A Queensland strike team sent to Queanbeyan to help during the summer's bushfires was forced to contend with faulty trucks, including one that had a dodgy pump and another that had to climb hills in first gear.
The Royal Commission into National Natural Disaster Arrangements heard on Friday about the role strike teams played during the Black Summer bushfires.
John Stalker of the Samford Rural Fire Brigade in Queensland told the commissioners the state deployed a number of appliances - fire trucks - and firefighters to help in NSW during the fires, including in the Braidwood, South Coast and ACT areas.
"That in itself proved problematic to our firefighters because a number of those vehicles were no longer fit for purpose," Mr Stalker said.
A number of the vehicles deployed in the Queanbeyan area had "continuous mechanical issues".
"For example, one of the vehicles could only travel 85 kilometres per hour. Whenever it climbed a hill, it had to do it in first gear. It was finally taken offline in day four," Mr Stalker said.
Another vehicle had a dodgy pump, which had been that way since they took delivery of it, Mr Stalker said.
"It had about 40 per cent pump capacity. Again, it had to be taken offline," he said.
Another vehicle had a flat tyre "and it took the tools off three vehicles to be able to change it".
"The vehicles were sent to NSW with only minimum firefighting equipment on them, they basically as far as I understand they had the hose reel and pump and a couple of other things," Mr Stalker said.
"If it wasn't for the well-oiled machine in Queanbeyan with NSW Rural Fire Service, who were able to locate and provide appropriate equipment, those vehicles wouldn't have been able to achieve much on the fireground."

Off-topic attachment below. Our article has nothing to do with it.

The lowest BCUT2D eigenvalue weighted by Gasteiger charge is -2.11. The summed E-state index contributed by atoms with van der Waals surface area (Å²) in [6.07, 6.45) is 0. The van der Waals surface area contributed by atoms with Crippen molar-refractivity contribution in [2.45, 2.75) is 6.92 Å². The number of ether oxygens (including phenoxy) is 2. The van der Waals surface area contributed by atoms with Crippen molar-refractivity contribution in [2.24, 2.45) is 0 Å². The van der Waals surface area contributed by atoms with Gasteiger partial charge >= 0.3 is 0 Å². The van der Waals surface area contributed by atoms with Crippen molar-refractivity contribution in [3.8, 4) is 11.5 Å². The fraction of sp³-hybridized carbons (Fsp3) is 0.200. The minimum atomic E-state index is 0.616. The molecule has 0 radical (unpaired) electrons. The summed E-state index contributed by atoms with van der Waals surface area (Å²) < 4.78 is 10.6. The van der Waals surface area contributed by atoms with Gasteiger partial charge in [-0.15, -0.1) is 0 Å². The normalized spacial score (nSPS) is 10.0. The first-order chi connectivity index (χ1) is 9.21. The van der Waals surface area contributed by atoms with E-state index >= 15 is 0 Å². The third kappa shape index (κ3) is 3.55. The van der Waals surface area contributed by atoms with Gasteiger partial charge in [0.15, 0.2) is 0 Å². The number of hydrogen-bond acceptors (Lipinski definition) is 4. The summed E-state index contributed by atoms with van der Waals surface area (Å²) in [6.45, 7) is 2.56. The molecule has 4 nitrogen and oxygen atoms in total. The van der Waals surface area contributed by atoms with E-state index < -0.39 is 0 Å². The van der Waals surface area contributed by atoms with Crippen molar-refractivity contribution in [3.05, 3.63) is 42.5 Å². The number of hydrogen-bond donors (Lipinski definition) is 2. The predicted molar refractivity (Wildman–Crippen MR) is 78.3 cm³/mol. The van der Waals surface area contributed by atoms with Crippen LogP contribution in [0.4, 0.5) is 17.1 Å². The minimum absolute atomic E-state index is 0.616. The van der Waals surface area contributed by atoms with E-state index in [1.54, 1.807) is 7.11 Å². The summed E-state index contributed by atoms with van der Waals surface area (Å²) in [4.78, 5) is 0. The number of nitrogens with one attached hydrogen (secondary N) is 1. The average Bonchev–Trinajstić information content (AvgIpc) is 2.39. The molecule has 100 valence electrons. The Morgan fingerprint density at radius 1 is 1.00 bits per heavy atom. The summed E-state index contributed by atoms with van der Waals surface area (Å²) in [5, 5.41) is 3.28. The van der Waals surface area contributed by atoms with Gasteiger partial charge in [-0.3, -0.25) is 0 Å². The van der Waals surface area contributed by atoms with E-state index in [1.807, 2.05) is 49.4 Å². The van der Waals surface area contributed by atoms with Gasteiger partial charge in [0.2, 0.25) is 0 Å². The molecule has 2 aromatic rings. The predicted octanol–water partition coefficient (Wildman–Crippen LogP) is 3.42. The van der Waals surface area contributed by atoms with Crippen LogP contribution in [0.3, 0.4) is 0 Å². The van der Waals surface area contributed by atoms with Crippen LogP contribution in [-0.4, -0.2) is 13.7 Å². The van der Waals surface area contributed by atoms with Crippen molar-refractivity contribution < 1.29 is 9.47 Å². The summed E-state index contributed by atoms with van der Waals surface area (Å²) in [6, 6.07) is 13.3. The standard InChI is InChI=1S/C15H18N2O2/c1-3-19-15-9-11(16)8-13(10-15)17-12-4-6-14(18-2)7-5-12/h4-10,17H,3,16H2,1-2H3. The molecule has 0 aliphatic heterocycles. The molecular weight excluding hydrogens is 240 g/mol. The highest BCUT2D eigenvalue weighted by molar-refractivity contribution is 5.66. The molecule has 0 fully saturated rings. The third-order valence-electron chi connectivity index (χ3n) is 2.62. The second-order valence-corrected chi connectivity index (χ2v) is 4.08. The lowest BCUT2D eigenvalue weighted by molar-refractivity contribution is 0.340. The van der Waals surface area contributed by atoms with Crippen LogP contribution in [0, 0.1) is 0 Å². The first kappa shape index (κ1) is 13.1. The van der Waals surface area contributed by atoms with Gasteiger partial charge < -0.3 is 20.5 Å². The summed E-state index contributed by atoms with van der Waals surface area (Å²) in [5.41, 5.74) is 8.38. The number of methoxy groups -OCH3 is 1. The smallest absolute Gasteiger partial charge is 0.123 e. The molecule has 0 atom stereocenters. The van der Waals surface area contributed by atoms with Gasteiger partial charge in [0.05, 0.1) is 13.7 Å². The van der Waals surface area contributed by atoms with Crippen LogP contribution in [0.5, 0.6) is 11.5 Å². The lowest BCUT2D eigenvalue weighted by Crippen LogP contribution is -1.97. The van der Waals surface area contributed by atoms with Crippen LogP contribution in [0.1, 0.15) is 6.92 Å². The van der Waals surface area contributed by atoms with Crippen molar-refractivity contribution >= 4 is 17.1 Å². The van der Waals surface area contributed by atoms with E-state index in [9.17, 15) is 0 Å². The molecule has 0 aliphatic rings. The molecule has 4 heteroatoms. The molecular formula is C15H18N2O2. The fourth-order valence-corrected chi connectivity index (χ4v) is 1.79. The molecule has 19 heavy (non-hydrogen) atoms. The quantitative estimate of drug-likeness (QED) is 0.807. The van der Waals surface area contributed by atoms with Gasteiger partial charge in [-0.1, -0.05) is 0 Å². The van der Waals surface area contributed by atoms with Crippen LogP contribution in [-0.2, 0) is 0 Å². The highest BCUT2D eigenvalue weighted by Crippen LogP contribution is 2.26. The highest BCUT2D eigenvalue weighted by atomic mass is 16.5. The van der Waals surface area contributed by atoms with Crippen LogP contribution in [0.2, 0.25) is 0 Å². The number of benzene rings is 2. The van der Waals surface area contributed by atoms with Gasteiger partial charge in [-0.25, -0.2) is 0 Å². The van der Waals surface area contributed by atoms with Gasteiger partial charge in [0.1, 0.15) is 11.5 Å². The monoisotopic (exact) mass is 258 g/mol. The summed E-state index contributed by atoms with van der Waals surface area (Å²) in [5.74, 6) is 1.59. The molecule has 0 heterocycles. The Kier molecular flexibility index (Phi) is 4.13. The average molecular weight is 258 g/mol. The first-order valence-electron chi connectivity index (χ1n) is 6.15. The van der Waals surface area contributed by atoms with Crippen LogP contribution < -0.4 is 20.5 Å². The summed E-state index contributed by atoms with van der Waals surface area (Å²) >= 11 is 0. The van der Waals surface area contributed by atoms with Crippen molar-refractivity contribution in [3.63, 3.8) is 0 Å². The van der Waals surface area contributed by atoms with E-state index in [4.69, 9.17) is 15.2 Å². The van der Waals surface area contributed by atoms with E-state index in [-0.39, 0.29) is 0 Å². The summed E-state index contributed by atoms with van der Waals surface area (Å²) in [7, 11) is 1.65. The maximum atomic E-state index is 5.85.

Mr Stalker said the division was still trying to access basic equipment, including fire hose nozzles and extra foam.
Peter Bennett from the Katoomba-Leura Fire Brigade said he lost his team's main truck for six months while it helped fight fires across the state.
"When we finally got it back, it had $18,000 worth of repairs done," Mr Bennett said.
"The defects were quite extensive before we were able to get it back to being a working fire truck again."
Bruce Forrest of the Beechworth Rural Fire Brigade in Victoria said there were long-standing issues with radio communications between rural fire services from different jurisdictions.
"Yes, yes, it's always challenging because the radio communications don't work. All you can do is line of sight. Hopefully you've got a UHF radio and the RFS have got a UHF radio and you're on the same channel. The Murray River is between you, apart from getting out and waving, there's not much you can do," he said.
"Usually if we're deployed in NSW we go as a strike team, so you have a command vehicle that will have contact with the local RFS but then they have to disseminate the messages through to the trucks."
The royal commission will continue on Monday.